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Discovery of a new bed of ancient fossils in southern Brazil has proved a great step forward for the expedition of Llewellyn I. Price and Theodore E. White of the Museum of Comparative Zoology.
After over a year of exploration of in the State of Rio Grande do Sul, six months of which were too rainy to allow digging, the men located the 175,000,000 year old fossil bed in the red clay footbills of the Brazilian Platean. It is believed to be the most significant American deposit yet found of the fauna of the Triassic period, critical in the development of the ancestors of the dinosaurs and mamals.
African Comparison Possible
As a consequence of this find paleontologists will be able to make their first detailed comparison of Triassic forms in this hemisphere with those in South Africa, where many deposits from this period abound. After preliminary study the experts have found similarities between the two, confirming other evidence of early transcontinental migrations.
Price and White have just returned from the field and have brought with them remains which constitute the finest cross-section of South American Triassic life ever made available for scientific study. Of the 30 nearly complete skeletons at least 15 are entirely new to science. About five years of museum work will be necessary to analyze these bones.
History Of Era
In scrutinizing the Permian, and the immediately following Triassic, periods, the Harvard Paleontologists are dealing with the origins of the Mesozoic era, or the 100,000,000-year "reign" of the great reptiles. Developed from hardier amphibans, the Permian and Triassic reptiles were the first forms of life able to live and to rear their young outside the water. For millions of years the descendants of these pioneer land forms ruled the earth, taking final form in some cases as the giant dinosaurs. Then the reptile domain abruptly ended, and when the fossil story resumes, after a long lapse, it is the mammals who are dominant, while only a half-dozen reptile groups remain.
Just west of the little town of St. Cruz, the scientists found the natives had burned extensive quantities of rock, making plaster. In this red clay territory, they explained where there are rocks there is a good chance of finding fossils. Thus the local kilns served as rough land marks, guiding the scientists to their major finds.
This native plaster industry which has been in operation for sixty years, has presumably destroyed untold quantities of Triassic fossils. The specimen from the new chasmatosaurid genus was rescued from a rock pile destined for one of the kilns.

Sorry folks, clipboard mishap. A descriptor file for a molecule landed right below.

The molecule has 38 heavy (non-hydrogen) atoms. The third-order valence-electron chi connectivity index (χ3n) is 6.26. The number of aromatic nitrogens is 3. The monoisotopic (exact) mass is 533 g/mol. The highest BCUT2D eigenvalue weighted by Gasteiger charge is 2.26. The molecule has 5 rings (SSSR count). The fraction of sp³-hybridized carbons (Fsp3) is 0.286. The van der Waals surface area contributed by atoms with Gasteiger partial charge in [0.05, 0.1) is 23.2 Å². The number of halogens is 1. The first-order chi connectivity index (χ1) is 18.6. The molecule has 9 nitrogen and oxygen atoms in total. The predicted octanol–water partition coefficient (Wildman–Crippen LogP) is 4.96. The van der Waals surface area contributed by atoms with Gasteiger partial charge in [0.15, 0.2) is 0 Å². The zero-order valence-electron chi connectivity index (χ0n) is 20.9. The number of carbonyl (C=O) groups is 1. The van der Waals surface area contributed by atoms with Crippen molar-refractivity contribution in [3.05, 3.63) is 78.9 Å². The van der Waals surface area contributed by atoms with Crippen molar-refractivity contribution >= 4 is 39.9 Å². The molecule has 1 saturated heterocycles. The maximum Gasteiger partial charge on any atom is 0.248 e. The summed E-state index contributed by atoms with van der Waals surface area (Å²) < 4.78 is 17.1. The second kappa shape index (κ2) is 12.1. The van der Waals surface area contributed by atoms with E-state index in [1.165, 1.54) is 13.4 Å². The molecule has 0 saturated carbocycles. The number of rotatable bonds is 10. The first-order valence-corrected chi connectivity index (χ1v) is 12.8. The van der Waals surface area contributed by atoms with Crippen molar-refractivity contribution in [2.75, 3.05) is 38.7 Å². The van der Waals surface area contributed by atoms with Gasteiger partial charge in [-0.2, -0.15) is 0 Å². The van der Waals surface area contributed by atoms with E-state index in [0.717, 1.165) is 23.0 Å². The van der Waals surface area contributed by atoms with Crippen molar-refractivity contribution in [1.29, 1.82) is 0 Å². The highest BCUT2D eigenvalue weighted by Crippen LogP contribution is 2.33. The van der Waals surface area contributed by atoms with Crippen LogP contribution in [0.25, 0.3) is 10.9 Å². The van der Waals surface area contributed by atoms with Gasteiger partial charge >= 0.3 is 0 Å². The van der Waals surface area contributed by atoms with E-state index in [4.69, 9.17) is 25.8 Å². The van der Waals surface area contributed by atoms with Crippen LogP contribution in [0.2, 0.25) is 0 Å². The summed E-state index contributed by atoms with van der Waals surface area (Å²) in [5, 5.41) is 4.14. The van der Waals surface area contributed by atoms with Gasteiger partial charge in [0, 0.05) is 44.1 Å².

The Harvard Paleontologists were on an especial lookout for any traces of mammal-like reptile fossils. The origin and development of the mammal class is one of the most significant features of Mesozoic evolution. The cold-blooded ancestors of man and the other animals, who were somehow equipped to survive the conditions that eliminated most of their follow reptiles, have left relatively little evidence of their progress during these hundrd million years.
EARLY OFF SHOOTS
From the early and relatively short-lived off-shoots of the main mammalian trunk, the Harvard Paleontologists assembled many specimens. Of the family of cynodonts,--small, dog-sized, carnivorus lizards,--they obtained the finest fossils ever found in the Americas. The collection includes a large number of complete cynodont skeletons and skulls in good preservation. The world's chief cynodont deposits are in South Africa, and hitherto only fragmentary skulls of this family have been found in South America.
Of another mammal-like family, the herbivorous "two-tusker," or dicynodont, the Harvard party obtained a number of good skulls and skeletons. These peaceful lizards, six feet or so in length, were among the commonest reptiles in the Triassic period, but were rapidly killed off, probably by their meat-eating cynodont relatives and other carnivorous forms.
The cynodonts and dicynodonts are important for evolutionary study, since these families show already early signs of the evolutionary development that led from the lizard-like animal to the true mammal, which dominates the world today.
Many of the fossils brought back from Brazil are of genera never before seen by man. One of these, a delicately boned lizard, about fifteen inches long, belongs to the order of thecodonts, whose evolution developed some of the greatest dinosaures. Another specimen, an oddly crushed reptile skull, is believed to be chasmatosaurid, belonging to a carnivorous alligator type, probably about twelve feet long. Other new animals were found in the cynodont, dicynodont, and rhynchosaur groups.
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